A spperm erection occurs when two tubular structures that run the length of the penis, the corpora cavernosa, become engorged with venous blood. This is a result of parasympathetic nerve induced vasodilation. This may Pafh from any of various physiological stimuli. The corpus spongiosum is a single tubular structure located just Pzth the corpora cavernosa, which contains the urethra, through which urine and semen pass during Patn and ejaculation, respectively. This may spefm become slightly engorged with blood, but less so than the corpora cavernosa. An erection results in PPath and enlargement of the penis.

Erection enables sexual intercourse Pafh other sexual activities sexual functionsthough it is not essential for all sexual activities. Ejaculation[ edit ] Male ejaculation Path of sperm is the term used when sperm moves into the urethra. Ejaculation is the term used when sperm is forced out of the aPth and the penis. These are both stimulated by sympathetic lf. Sperm Production[ edit ] A spermatozoon or spermatozoan pl. A mature human Spermatozoon Spermatagonia divides several times during the process of sperm development.

The entire process of sperm formation and maturation takes about weeks. The separate divisions that take place and what happens in each are as follows: The first division is done by mitosis, and ensures a constant supply of spermatocytes, each with the diploid number of chromosomes. Spermatocytes then undergo a series of two cell divisions during meiosis to become secondary spermatocytes. Secondary Spermatocytes finally become spermatids. Spermatids, which are haploid cells, mature slowly to become the male gametes, or sperm. The sperm is the main reproductive cell in males. The sperms differ in that each carry a set of chromosomes dividing each into either a male, or female sperm.

The females differ in that they carry a X gene, while the male sperm carry a Y gene. The female sperm also differ phenotypically in that they have a larger head in comparison to the male sperms. Spermatozoan stream lines are straight and parallel. The cell is characterized by a minimum of cytoplasm. During fertilization, the sperm's mitochondria gets destroyed by the egg cell, and this means only the mother is able to provide the baby's mitochondria and mitochondrial DNA, which has an important application in tracing maternal ancestry. However it has been recently discovered that mitochondrial DNA can be recombinant.

Spermatozoa are produced in the seminiferous tubules of the testes in a process called spermatogenesis. Round cells called spermatogonia divide and differentiate eventually to become spermatozoa. During copulation the vagina is inseminated, the spermatozoa move through chemotaxis see glossary to the ovum inside a Fallopian tube or the uterus. The epididymis is a tortuously coiled structure topping the testis, it receives immature sperm from the testis and stores it for several days. When ejaculation occurs, sperm is forcefully expelled from the tail of the epididymis into the ductus deferens.

Sperm travels through the ductus deferens and up the spermatic cord into the pelvic cavity, over the ureter to the prostate behind the bladder. Here, the vas deferens joins with the seminal vesicle to form the ejaculatory duct, which passes through the prostate and empties into the urethra. Upon the sperm's exit from the testes, into the vas deferens, muscular movements take over. When ejaculation occurs, rhythmic muscle movements of peristalsis propel the sperm forward. This continues throughout the remainder of the sperm's journey through the male reproductive system. Sperm cells become even more active when they begin to interact with the fertilizing layer of an egg cell.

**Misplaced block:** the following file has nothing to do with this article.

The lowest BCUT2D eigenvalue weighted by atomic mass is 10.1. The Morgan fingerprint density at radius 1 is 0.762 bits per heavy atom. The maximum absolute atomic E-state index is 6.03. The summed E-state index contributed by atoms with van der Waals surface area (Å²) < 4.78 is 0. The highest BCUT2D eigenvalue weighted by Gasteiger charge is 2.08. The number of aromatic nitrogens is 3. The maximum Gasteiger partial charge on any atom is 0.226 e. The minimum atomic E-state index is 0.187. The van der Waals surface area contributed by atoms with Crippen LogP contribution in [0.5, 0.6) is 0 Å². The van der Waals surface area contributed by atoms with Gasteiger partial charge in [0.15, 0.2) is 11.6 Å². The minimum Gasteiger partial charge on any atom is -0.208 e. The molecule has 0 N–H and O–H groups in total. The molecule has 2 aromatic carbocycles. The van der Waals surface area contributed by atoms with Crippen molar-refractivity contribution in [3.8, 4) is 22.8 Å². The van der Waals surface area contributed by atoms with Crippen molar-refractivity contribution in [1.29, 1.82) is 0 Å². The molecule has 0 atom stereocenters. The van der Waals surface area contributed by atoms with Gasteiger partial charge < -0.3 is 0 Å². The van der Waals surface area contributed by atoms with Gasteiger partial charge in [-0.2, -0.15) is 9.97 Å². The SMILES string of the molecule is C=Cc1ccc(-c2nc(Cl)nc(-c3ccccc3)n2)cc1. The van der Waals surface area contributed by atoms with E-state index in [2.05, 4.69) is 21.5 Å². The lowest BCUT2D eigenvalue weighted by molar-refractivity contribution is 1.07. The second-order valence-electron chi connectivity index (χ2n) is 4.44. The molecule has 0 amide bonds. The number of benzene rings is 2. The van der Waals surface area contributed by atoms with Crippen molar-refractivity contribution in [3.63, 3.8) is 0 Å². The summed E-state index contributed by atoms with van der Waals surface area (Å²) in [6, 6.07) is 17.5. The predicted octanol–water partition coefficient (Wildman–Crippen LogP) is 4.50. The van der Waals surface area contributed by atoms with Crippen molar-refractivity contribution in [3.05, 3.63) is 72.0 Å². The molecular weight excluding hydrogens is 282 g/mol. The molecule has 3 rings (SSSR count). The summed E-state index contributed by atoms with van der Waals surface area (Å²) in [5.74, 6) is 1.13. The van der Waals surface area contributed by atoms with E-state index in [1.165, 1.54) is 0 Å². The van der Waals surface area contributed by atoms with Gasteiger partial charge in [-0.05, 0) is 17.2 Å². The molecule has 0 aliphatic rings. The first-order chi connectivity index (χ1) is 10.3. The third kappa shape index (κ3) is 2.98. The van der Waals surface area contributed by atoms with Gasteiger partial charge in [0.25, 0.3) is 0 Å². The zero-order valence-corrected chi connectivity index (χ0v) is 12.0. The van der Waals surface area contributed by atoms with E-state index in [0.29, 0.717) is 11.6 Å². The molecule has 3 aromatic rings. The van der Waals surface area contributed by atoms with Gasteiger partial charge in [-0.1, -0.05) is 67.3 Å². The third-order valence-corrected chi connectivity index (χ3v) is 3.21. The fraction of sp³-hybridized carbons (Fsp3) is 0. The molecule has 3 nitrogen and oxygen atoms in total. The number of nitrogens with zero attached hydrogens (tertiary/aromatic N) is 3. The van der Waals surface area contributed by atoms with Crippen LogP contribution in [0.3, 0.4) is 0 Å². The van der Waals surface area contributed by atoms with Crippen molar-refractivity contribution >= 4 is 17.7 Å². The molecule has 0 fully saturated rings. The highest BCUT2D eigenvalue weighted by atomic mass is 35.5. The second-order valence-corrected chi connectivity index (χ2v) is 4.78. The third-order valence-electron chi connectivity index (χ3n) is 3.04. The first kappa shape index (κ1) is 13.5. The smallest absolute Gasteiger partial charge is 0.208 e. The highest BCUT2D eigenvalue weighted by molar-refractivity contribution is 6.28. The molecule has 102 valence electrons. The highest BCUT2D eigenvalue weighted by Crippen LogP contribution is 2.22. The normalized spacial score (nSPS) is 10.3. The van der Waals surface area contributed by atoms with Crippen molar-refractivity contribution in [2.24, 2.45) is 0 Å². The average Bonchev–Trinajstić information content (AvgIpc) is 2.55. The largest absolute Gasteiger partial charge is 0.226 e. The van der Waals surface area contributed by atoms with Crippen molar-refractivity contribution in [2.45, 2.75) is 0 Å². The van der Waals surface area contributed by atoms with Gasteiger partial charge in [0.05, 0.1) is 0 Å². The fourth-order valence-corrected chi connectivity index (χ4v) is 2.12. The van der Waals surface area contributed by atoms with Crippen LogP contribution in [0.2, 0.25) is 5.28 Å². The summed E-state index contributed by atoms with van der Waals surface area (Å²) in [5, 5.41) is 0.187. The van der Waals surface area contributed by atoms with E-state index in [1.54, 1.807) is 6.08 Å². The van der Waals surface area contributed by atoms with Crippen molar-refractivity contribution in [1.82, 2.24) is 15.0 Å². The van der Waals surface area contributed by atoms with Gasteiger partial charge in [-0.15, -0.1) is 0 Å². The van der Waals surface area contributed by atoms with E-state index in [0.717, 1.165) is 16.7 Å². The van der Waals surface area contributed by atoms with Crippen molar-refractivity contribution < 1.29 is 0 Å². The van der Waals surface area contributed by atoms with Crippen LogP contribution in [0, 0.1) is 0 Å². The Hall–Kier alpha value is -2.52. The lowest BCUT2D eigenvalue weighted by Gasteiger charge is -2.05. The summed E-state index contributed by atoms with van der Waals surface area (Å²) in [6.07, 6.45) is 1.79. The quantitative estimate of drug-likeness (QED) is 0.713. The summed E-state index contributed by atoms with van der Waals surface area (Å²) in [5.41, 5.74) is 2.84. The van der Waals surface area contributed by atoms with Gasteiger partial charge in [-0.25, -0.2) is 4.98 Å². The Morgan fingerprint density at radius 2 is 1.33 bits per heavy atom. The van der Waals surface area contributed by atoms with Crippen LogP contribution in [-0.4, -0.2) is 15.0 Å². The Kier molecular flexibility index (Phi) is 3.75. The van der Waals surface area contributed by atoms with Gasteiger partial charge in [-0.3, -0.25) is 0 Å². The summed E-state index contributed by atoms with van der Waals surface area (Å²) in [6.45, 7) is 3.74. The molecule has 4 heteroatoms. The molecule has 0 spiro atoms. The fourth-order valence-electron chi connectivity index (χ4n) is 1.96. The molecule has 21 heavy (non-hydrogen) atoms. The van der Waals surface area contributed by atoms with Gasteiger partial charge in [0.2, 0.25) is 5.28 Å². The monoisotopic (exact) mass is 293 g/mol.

They swim faster and their tail movements become more forceful and erratic. This behavior is called "hyper activation. The whip-like tail flagellum of the sperm is studded with ion channels formed by proteins called CatSper. These channels are selective, allowing only calcium ion to pass. The opening of CatSper channels is responsible for the influx of calcium. The sudden rise in calcium levels causes the flagellum to form deeper bends, propelling the sperm more forcefully through the viscous environment. Acrosome reaction on a Sea Urchin cell The sperm use their tails to push themselves into the epididymis, where they complete their development.

It takes sperm about 4 to 6 weeks to travel through the epididymis. The sperm then move to the vas deferens, or sperm duct. The seminal vesicles and prostate gland produce a whitish fluid called seminal fluid, which mixes with sperm to form semen when a male is sexually stimulated. The penis, which usually hangs limp, becomes hard when a male is sexually excited. Tissues in the penis fill with blood and it becomes stiff and erect an erection. The rigidity of the erect penis makes it easier to insert into the female's vagina during sexual intercourse, and the extended length allows it to reach deeper into the female's oviduct, the passage from the ovaries to the outside of the body allowing a shorter travel distance for the spermatozoa.

When the erect penis is stimulated to orgasm, muscles around the reproductive organs contract and force the semen through the duct system and urethra. Semen is pushed out of the male's body through his urethra - ejaculation. The speed of the semen is about 70 mph when ejaculation comes and it can contain to million sperm cells. When the male ejaculates during intercourse, semen is deposited into the fornix at the base of the female's vagina, near the cervix. From the fornix, the sperm make their way up through the cervix and move through the uterus with help from uterine contractions. Sperm hyperactivity is necessary for breaking through two physical barriers that protect the egg from fertilization.

The first barrier to sperm is made up of so-called cumulus cells embedded in a gel-like substance made primarily of hyaluronic acid. The cumulus cells develop in the ovary with the egg and support it as it grows. The second barrier coating the oocyte is a thick shell formed by glycoproteins called the zona pellucida. One of the proteins that make up the zona pellucida binds to a partner molecule on the sperm.